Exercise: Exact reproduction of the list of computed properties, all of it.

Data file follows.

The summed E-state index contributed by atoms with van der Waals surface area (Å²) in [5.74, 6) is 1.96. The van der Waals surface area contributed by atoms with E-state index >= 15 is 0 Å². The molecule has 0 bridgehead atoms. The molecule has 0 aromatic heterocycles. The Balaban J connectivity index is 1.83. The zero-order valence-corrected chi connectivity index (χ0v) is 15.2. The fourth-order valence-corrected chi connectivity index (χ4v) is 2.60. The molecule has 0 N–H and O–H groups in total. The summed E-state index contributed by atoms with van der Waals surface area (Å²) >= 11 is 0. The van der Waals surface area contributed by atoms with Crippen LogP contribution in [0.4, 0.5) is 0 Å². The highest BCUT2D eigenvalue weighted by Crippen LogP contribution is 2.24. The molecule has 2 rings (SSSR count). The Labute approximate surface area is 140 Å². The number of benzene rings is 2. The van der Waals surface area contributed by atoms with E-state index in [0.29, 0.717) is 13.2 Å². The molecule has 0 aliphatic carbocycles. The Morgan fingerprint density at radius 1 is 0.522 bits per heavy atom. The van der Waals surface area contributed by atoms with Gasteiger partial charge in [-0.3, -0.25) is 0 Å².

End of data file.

The summed E-state index contributed by atoms with van der Waals surface area (Å²) in [5.74, 6) is 1.96. The van der Waals surface area contributed by atoms with E-state index >= 15 is 0 Å². The molecule has 0 bridgehead atoms. The molecule has 0 aromatic heterocycles. The Balaban J connectivity index is 1.83. The zero-order valence-corrected chi connectivity index (χ0v) is 15.2. The fourth-order valence-corrected chi connectivity index (χ4v) is 2.60. The molecule has 0 N–H and O–H groups in total. The summed E-state index contributed by atoms with van der Waals surface area (Å²) >= 11 is 0. The van der Waals surface area contributed by atoms with Crippen LogP contribution in [0.4, 0.5) is 0 Å². The highest BCUT2D eigenvalue weighted by Crippen LogP contribution is 2.24. The molecule has 2 rings (SSSR count). The Labute approximate surface area is 140 Å². The number of benzene rings is 2. The van der Waals surface area contributed by atoms with E-state index in [0.29, 0.717) is 13.2 Å². The molecule has 0 aliphatic carbocycles. The Morgan fingerprint density at radius 1 is 0.522 bits per heavy atom. The van der Waals surface area contributed by atoms with Gasteiger partial charge in [-0.3, -0.25) is 0 Å².